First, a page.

Dozens of firefighters remain on scene of grass fire in southern Calif.
The fire started in an area where the surrounding hills come closer together, making it a difficult area to fight fires
By John Scheibe
The Ventura County Star
VENTURA, Calif. — Close to 100 firefighters remained on scene of a brush fire north of Ventura Friday afternoon more than 24 hours after it was first reported just east of Highway 33.
"The winds are picking up this afternoon and we're maintaining a heavy presence here just in case," Barry Parker, a captain with the Ventura County Fire Department, said as he stood outside a mobile command center set up on Thursday about a mile south of where Thursday's fire started.
The fire was 75 percent contained by Friday afternoon. Authorities hoped it would be fully contained before the end of the day, Parker said.
The fire burned some 50 acres of steep rugged land just east of North Ventura Avenue and next to the Casitas Vista Road exit along Highway 33.
Parker said a Ventura County arson squad was investigating what caused the fire, which started next to Casitas Vista.
Arson investigations are common with many fires, Parker said, noting he did not know of anything specific in this fire that would point to arson.
Fire crews could be seen walking along a ridge high above Highway 33 on Friday afternoon.
"We just put out some embers after the wind picked up again," Doug MacCready, an engineer with the Santa Barbara County Fire Department, said as he sat along a dirt embankment next to Ventura Road.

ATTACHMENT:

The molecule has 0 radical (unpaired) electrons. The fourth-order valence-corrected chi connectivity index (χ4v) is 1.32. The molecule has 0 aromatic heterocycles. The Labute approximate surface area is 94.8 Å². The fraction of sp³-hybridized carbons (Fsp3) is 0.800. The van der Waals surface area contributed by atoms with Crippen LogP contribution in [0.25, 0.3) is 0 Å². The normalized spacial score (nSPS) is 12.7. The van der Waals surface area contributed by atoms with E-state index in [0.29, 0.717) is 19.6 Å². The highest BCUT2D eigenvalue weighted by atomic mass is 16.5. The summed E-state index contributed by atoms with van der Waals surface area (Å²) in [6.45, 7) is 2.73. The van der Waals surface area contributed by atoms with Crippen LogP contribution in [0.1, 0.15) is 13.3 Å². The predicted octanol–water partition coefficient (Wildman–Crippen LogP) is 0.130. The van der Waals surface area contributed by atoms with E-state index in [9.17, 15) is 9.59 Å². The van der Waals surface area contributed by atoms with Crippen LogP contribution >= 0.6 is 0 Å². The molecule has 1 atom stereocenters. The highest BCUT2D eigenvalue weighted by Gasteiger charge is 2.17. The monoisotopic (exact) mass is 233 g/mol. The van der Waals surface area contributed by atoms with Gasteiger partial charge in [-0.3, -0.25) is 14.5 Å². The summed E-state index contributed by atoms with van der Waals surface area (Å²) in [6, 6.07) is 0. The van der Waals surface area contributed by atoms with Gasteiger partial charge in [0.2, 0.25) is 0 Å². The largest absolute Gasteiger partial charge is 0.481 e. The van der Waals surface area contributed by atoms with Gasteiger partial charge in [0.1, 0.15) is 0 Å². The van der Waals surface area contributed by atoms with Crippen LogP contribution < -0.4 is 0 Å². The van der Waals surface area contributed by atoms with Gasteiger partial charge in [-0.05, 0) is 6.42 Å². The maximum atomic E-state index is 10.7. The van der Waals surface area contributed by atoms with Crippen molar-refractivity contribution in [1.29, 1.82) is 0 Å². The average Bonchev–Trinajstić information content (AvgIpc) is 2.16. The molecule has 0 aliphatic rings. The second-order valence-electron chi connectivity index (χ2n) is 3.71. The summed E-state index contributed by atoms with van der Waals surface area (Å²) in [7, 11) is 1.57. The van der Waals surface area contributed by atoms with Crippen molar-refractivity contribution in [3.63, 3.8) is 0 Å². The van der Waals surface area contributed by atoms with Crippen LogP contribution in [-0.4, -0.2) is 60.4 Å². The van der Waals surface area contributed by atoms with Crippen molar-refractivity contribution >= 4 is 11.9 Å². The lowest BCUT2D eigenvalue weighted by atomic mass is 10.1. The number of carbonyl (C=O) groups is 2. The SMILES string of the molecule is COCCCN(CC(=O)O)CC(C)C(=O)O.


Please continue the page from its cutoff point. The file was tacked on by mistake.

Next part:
While no smoke or flames were visible from there, the smell of burned brush was in the air.
Parker said fire crews would remain on scene throughout Friday and into Saturday.
"There's still a lot of material that could burn should a fire start up again," he said.
A Southern California Edison crew worked on a transformer about 500 yards from where Thursday's fire started.
Greg Racicot, a foreman with Edison, said high winds damaged the transmission lines.
Firefighters, meanwhile, managed to keep the blaze from damaging any power lines, underground gas lines, or any nearby structures.
The fire started in an area where the surrounding hills come closer together, creating a narrow valley "and a funnel for the ocean winds," Parker said. The funnel causes very erratic winds, making it harder to fight a fire there, he said.
The blaze, dubbed the Casitas incident, was reported at 1:56 p.m. Thursday. It quickly spread from a half acre to 40 acres and eventually 50 acres.
The fire's rapid growth came as winds of 20 miles per hour or more buffeted the area.
Winds died down overnight, greatly easing the job of firefighters.
By daybreak Friday, winds were down to less than 2 miles per hour, said Ryan Kitell, a meteorologist with the National Weather Service in Oxnard.
But winds picked up again Friday afternoon, with some of them measuring 20 mph.
While the winds pose a threat, they are expected to be weaker than Thursday's winds and a lot less than Wednesday's winds "when we had gusts of 50 mph or more," Kittell said.
About 60 people were evacuated as a precaution from Teen Challenge about an hour after the fire was reported. Teen Challenge is an addiction treatment center off North Ventura Avenue.
The fire comes as Ventura County has again received less than normal rainfall this season.
"There's a lot of combustible material out there right now," Parker said. Much of the rainy season has already passed, creating new worries about bigger wildfires later this year, he said.
Copyright 2016 Ventura County Star